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He played for the original Hilgards in 1938. He returned at 96 to throw out the first pitch.

Last living member of first Hilgards team returns for game against Highland

Cal Isselhardt, 96, the last living member of the first Belleville American Legion Post 58 baseball team in 1938, tells current players why it's still special to be a Hilgard.
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Cal Isselhardt, 96, the last living member of the first Belleville American Legion Post 58 baseball team in 1938, tells current players why it's still special to be a Hilgard.

Cal Isselhardt was there the day American Legion Baseball was born in Belleville.

Nearly 80 years later, he was at Whitey Herzog Field in Citizens Park telling a new generation of ballplayers why being a Hilgard remains one of the highlights of his life.

“American Legion Baseball is in my heart, and it should be in yours,” Isselhardt told them.

Belleville Post 58 celebrated the history of its baseball program Saturday with a barbeque and doubleheader against Highland Post 439. It inducted four new members to the Hilgard Hall of Fame and dedicated a bench in honor of Barney Elser, the longtime manager who died in March at the age of 86.

Former St. Louis Cardinals manager and Baseball Hall of Famer Whitey Herzog even spoke.

The day was crowned, however, with the presence of Isselhardt, the last living member of the inaugural Hilgards of 1938. At 96 years of age, he traveled from his home in suburban Detroit to throw out the ceremonial first pitch and address the 79th edition of the Post 58 team.

He wore their blue uniform cap with a red “B” and a T-shirt printed with a black-and-white photo of the first Hilgards.

“All the players I played Legion baseball with, I remember each and every name and the positions they played,” he told the current players. “I flew airplanes for 40 years, had a lot of co-pilots, and today I couldn’t name one of them.

“When you guys get to be my age, you’ll remember all the buddies you played with. I know you’ll remember them as long as you live.”

Isselhardt recalled a sunny spring day at the corner of Lucinda Avenue and East “B” Street when a sandlot baseball game became what is believed to be the most enduring American Legion Baseball tradition in the United States. He and a group of neighborhood chums met daily after school to play at the vacant lot there.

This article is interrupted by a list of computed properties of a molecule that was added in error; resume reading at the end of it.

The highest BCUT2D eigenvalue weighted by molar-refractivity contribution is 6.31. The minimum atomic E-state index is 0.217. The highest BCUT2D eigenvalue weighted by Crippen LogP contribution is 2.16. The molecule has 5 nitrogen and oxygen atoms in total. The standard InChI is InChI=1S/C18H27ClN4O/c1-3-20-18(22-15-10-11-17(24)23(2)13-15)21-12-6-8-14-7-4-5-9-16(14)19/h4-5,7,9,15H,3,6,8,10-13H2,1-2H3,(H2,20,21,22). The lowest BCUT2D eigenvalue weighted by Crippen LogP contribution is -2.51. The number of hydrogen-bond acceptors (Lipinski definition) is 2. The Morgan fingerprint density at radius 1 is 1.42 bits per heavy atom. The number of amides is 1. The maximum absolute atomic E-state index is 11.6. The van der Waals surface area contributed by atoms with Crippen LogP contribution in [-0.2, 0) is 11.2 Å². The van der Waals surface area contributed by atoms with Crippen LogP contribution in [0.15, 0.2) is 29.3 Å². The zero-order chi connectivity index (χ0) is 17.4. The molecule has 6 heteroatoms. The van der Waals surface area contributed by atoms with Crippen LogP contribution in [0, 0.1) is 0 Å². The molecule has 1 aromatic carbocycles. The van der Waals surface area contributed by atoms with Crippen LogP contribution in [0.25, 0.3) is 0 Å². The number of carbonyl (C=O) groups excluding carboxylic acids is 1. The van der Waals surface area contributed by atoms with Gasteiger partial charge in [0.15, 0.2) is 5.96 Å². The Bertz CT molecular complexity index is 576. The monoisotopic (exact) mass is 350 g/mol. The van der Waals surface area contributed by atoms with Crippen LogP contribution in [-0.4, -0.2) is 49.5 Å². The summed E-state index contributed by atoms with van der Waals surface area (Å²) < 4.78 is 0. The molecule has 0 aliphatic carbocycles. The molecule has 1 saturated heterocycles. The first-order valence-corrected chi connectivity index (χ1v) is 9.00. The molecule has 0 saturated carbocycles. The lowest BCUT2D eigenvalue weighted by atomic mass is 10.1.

“A car pulled up, and a man got out,” Isselhardt recalled. “”I thought maybe he owned the property and was going to run us off.”

That man was Jake Whitman, an officer with local American Legion. Instead of making them leave, he asked them to recruit competitive players for the team he was forming at the George Hilgard Post 58.

Isselhardt was motivated by the promise of fresh uniforms and new, white baseballs.

There are three big things that happened in my life — winning the Wings of Gold as a Navy aviator, getting married and playing baseball for the Hilgards.

Cal Isselhardt, last member of 1938 Belleville American Legion baseball team

“I said ‘Are you kidding?’ We had a ball with tape wrapped around it and a bat with a nail in it,” Isselhardt recalled. “I gave him a list of 20 names.”

Isselhardt, a three-sport athlete at Belleville Township and a center fielder on its baseball team, included all the best athletes from his class as well as a few he knew from Cathedral High School. That list included Isselhardt’s twin brother, Warren.

“There were so many good ball players, I’m lucky I even made the team,” he said. “I admit I was no superstar, but I loved to play baseball. Whatever position they wanted me to play, I was happy to do it.”

Their first manager was Bob Groom, who had won 119 games in 10 major league seasons and, along with St. Louis Browns teammate Ernie Koob, was part of the only big-league tandem to throw no-hitters on consecutive days.

The Hilgards played just 10 games that season but captured the first of nine state championships they have so far won. It was Isselhardt’s one and only season with Post 58; he was too old to participate in the state title repeat of ‘39.

“Mr. Groom was a wonderful gentleman,” Isselhardt said. “He was about 6-foot-2, and he would throw batting practice. At his age, he would really whiffle it. We had a lot of fun in 1938, and I wish I could have played the following year.”

Isselhardt went onto a distinguished career in aviation, serving as a flight trainer during World War II and looking for Russian submarines from the cockpit of a Navy PB-1W during the Korean Conflict. He retired from the Navy in 1970, then worked for the Federal Aviation Administration for 20 more years.

For all he’s done and experienced in his 96 years, Isselhardt said he counts three achievements among his life’s highlights.

“There are three big things that happened in my life — winning the Wings of Gold as a Navy aviator, getting married and playing baseball for the Hilgards,” Isselhardt said. “My wife used to say, ‘You behave like making the American Legion team was more interesting than being married.’ I said, yeah, they never made me take out the garbage.”

After he spoke, the 2017 Hilgards gathered around Isselhardt to shake his hand. They then thanked him for attending the game by defeating Highland 1-0 with a walk-off hit in the ninth inning.

“If these guys didn’t know what being a Hilgard is all about, they ought to know it now,” said Hilgards president Mike Harres. “That was special.”

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